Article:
Birds make diplomatic moves

Ornithology is very rarely linked to international geo-politics, but conservation of the Red Crowned Cranes and Black-faced Spoonbills in the Korean peninsula, as well as the water-birds of the East Asian-Australian Flyway and the glorious avifauna of Colombia, have highlighted how birds are establishing a niche in international and security relations.

While ‘environmental peace-building’ as a concept that uses the environment and biodiversity as a ‘bridge’ for peace-making and post-conflict rebuilding invites good intentions, actual examples are much less frequent as the grim reality of logistics and diplomacy crash in.

However, efforts to protect the rare cranes and spoonbills in the Korean peninsula, along with the water-birds of the East Asian-Australian Flyway, all provide a refreshing alternative perspective to the posturing and tub-thumping of North Korean leader, Jong-un Kim, and Donald Trump: the process also highlights the culturally interesting academic and political activity of Dr Chong Jong-ryol in Tokyo.

Living in both Korean states where they are strictly protected, the iconic and majestic Red Crowned Crane is an auspicious symbol of good luck, happiness, and long life for all Koreans.

Last March, The Convention on Wetlands, better known as the RAMSAR Convention, conducted a seminar at Kumgangsan (Mt. Kumgang) in North Korea with 25 experts drawn from environmental institutions in North Korea and other countries to prepare an inventory of wetlands in North Korea, with significant support from the German-based Hanns Seidel Foundation (please see link 1 below).

While the environmental effects of the North Korean famine in the mid-1990s – described by journalist Richard Lloyd-Parry as ‘a catastrophe comparable to those in Rwanda or Cambodia’ *- stimulated rampant deforestation and soil erosion, flooding and landslides, one side- effect less remarked upon was the disappearance of animal and bird life, partly due to hunting but also because of rapid environmental degradation.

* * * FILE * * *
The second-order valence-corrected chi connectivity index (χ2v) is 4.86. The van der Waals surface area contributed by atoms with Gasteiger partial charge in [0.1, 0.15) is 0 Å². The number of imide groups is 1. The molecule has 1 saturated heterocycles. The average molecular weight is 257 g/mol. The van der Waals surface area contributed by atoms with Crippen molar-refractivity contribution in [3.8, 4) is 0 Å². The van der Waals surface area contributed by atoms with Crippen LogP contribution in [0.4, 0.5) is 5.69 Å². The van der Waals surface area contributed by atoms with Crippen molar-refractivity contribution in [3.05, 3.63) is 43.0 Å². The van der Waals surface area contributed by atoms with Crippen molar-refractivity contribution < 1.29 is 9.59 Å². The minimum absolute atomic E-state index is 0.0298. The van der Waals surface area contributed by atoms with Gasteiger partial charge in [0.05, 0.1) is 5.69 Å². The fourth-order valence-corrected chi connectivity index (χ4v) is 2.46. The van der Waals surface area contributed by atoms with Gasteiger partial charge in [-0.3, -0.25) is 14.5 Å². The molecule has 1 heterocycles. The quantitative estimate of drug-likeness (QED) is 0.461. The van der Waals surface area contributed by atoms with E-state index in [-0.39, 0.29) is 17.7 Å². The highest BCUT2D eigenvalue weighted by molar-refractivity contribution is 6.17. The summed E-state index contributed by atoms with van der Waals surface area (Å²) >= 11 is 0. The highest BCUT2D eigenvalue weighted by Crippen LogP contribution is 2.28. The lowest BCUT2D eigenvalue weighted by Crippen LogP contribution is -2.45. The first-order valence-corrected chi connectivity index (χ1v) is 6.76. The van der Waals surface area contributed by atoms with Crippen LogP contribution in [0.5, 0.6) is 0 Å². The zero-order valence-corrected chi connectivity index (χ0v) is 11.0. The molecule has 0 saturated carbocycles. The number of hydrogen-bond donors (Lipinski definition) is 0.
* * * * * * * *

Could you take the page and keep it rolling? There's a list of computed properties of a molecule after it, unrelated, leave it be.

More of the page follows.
Conversely, during that period, Colombia’s brutal civil war allowed its bird-life to flourish via the ‘refuge effect’, with human activity, especially farming and rampant logging, reduced. However, following the recent peace treaty signed between FARC and the government, tourism is gradually developing, with bird tourism leading the way: Colombia has over 1,900 species of birds, more than any other country, with a northern birding trail recently established as a joint project between Colombian NGO’s and the Audubon Society, the biggest bird-conservation charity in the United States.

‘Not all that long ago the FARC roamed the Sierra Nevada. Could some of its former fighters, now gathered in temporary camps, find new, peaceful livelihoods as birding guides or in conservation’, asks The Economist (please see link 2 below).

Meanwhile, the initiative to protect the cranes and establish links with North Korea has been driven by the energetic Dr Chong Jong-ryol, a professor in the Korea University in Tokyo: this institution is part of a curious anomaly in Japan that allows locally-based ethnic Koreans to maintain close cultural and educational links with North Korea through several institutions in Japan including Chongryon, with its network of banks, schools and the university employing Dr Chong Jong-ryol, allowing him to combine his two passions – North Korea and bird-life.

(1) http://www.ramsar.org/search?search_api_views_fulltext=north+korea

(2) https://www.economist.com/news/americas/21724845-bird-watching-farcland-colombias-future-involves-fewer-terrorists-and-more-ecotourists

* ‘Advantage Pyongyan’; Richard Lloyd-Parry, London Review of Books, 9 May 2013, review of The Impossible State: North Korea, Past and Future by Victor Cha, Bodley Head.

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